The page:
The collage above shows windows seen in New York City.
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Microsoft Finally Adds RAW Support to Windows Explorer

Great news for PC users: Microsoft has finally released a free codec pack for Windows Vista and Windows 7 that allows you to view and work with the RAW files of more than 120 different cameras directly in Windows Explorer. Simply download and install the codec pack to get started.

Microsoft Camera Codec Pack (via 1001 Noisy Cameras)

Shooting Instant Photos as Windows into the Real World

If you have an instant camera, have you ever tried taking digital photos of the prints right after you made them? For his series titled “Instax Windows“, Shawn McClung carries around a digital camera and snaps a digital photo of his Fuji Instax prints right after they’re taken, with the scene in the print lined up with the real world.
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Easy HDR Editing with Oloneo PhotoEngine

French company Oloneo has just released a free beta for their product, PhotoEngine. The software is a straightforward HDR creator and non-destructive editor that allows you to quickly merge HDR photos. Additionally, it has features that can adjust specific light sources in the photo, to change the white balance or the exposure. This could come in handy when shooting HDR frames that have a variety of different light sources with different temperatures.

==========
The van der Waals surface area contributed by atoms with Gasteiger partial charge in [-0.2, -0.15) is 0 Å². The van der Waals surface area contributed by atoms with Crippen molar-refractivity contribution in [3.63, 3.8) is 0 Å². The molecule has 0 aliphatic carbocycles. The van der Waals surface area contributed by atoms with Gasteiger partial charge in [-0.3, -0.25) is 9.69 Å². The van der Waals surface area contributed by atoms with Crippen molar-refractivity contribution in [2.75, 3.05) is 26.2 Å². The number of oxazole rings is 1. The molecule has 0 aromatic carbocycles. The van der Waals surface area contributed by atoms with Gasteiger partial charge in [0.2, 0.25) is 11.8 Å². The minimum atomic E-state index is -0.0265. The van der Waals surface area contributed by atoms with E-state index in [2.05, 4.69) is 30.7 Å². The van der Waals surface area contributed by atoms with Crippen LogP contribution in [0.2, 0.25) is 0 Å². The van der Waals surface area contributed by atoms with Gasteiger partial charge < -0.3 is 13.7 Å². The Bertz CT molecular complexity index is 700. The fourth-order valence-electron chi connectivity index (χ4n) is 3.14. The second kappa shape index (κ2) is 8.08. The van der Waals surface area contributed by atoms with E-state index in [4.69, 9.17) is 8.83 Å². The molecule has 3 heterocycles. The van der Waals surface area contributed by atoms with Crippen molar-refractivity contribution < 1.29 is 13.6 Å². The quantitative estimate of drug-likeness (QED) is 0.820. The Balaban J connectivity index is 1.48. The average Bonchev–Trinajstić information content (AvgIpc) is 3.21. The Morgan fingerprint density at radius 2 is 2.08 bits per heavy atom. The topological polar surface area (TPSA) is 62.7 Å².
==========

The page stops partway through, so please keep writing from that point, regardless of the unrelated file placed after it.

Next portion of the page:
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Sneak Peek at Microsoft’s Mind-Boggling New Photo Fuse Feature

Microsoft is adding a boatload of new features to its Windows Live Essentials suite of free applications (for Windows users), and one of the features to appear in Windows Live Photo Gallery caught our eye. It’s called Photo Fuse, and what it does is take a number of similar photographs and allow you to choose the best parts of each one to include in the final photo.

For example, if you take a number of group shots, you can combine only the faces that are smiling and not blinking. What’s more, the resulting photograph is quite seamless, and reminds us of the Content Aware Fill feature of Photoshop CS5.

TechCrunch editor Michael Arrington had a chance to sit down with Brian Hall (GM at Microsoft), and recorded the following demonstration of the technology:

Keep your eyes peeled — the new features won’t be appearing in the suite for another few weeks. Now if only Microsoft would include a Content Aware Fill-type feature as well…

Stay Organized with Adebis Photo Sorter

If you’re not naturally an organized person, then figuring out where certain photos are on your computer or external hard drive might be a pain. Adebis Photo Sorter [now defunct] is a free Windows program that uses the EXIF data in image files to automatically rename and/or organize your image files in a new directory, leaving the originals untouched. It supports pretty much all the popular image formats, from JPEG to Raw image formats, and can even help you include EXIF data in the new filenames.

(via Lifehacker)